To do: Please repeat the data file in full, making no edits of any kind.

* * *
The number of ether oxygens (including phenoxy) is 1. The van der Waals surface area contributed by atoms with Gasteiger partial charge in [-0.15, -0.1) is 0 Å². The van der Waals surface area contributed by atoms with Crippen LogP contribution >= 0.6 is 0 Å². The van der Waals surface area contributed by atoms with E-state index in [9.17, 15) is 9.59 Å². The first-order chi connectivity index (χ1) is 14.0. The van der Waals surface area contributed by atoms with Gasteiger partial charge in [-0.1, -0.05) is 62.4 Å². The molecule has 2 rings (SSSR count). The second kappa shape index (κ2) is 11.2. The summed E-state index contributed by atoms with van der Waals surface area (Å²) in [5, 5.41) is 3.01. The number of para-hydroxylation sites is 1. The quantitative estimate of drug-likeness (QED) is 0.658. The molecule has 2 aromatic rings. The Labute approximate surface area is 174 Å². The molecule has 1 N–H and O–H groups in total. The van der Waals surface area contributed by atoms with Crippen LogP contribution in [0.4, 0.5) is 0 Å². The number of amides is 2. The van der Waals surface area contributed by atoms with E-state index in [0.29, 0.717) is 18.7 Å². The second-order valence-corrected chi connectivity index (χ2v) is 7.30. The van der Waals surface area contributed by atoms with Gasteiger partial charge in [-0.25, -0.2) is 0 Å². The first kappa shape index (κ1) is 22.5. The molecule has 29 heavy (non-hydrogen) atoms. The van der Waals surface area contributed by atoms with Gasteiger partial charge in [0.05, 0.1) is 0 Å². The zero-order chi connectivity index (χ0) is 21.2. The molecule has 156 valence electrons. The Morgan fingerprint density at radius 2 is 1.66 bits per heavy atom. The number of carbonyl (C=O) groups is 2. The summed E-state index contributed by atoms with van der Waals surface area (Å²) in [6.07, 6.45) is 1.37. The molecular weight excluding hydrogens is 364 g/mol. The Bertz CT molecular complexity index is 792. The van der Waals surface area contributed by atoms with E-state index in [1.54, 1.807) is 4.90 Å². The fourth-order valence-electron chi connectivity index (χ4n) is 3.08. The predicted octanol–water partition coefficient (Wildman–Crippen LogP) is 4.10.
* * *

The number of ether oxygens (including phenoxy) is 1. The van der Waals surface area contributed by atoms with Gasteiger partial charge in [-0.15, -0.1) is 0 Å². The van der Waals surface area contributed by atoms with Crippen LogP contribution >= 0.6 is 0 Å². The van der Waals surface area contributed by atoms with E-state index in [9.17, 15) is 9.59 Å². The first-order chi connectivity index (χ1) is 14.0. The van der Waals surface area contributed by atoms with Gasteiger partial charge in [-0.1, -0.05) is 62.4 Å². The molecule has 2 rings (SSSR count). The second kappa shape index (κ2) is 11.2. The summed E-state index contributed by atoms with van der Waals surface area (Å²) in [5, 5.41) is 3.01. The number of para-hydroxylation sites is 1. The quantitative estimate of drug-likeness (QED) is 0.658. The molecule has 2 aromatic rings. The Labute approximate surface area is 174 Å². The molecule has 1 N–H and O–H groups in total. The van der Waals surface area contributed by atoms with Crippen LogP contribution in [0.4, 0.5) is 0 Å². The number of amides is 2. The van der Waals surface area contributed by atoms with E-state index in [0.29, 0.717) is 18.7 Å². The second-order valence-corrected chi connectivity index (χ2v) is 7.30. The van der Waals surface area contributed by atoms with Gasteiger partial charge in [-0.25, -0.2) is 0 Å². The first kappa shape index (κ1) is 22.5. The molecule has 29 heavy (non-hydrogen) atoms. The van der Waals surface area contributed by atoms with Gasteiger partial charge in [0.05, 0.1) is 0 Å². The zero-order chi connectivity index (χ0) is 21.2. The molecule has 156 valence electrons. The Morgan fingerprint density at radius 2 is 1.66 bits per heavy atom. The number of carbonyl (C=O) groups is 2. The summed E-state index contributed by atoms with van der Waals surface area (Å²) in [6.07, 6.45) is 1.37. The molecular weight excluding hydrogens is 364 g/mol. The Bertz CT molecular complexity index is 792. The van der Waals surface area contributed by atoms with E-state index in [1.54, 1.807) is 4.90 Å². The fourth-order valence-electron chi connectivity index (χ4n) is 3.08. The predicted octanol–water partition coefficient (Wildman–Crippen LogP) is 4.10.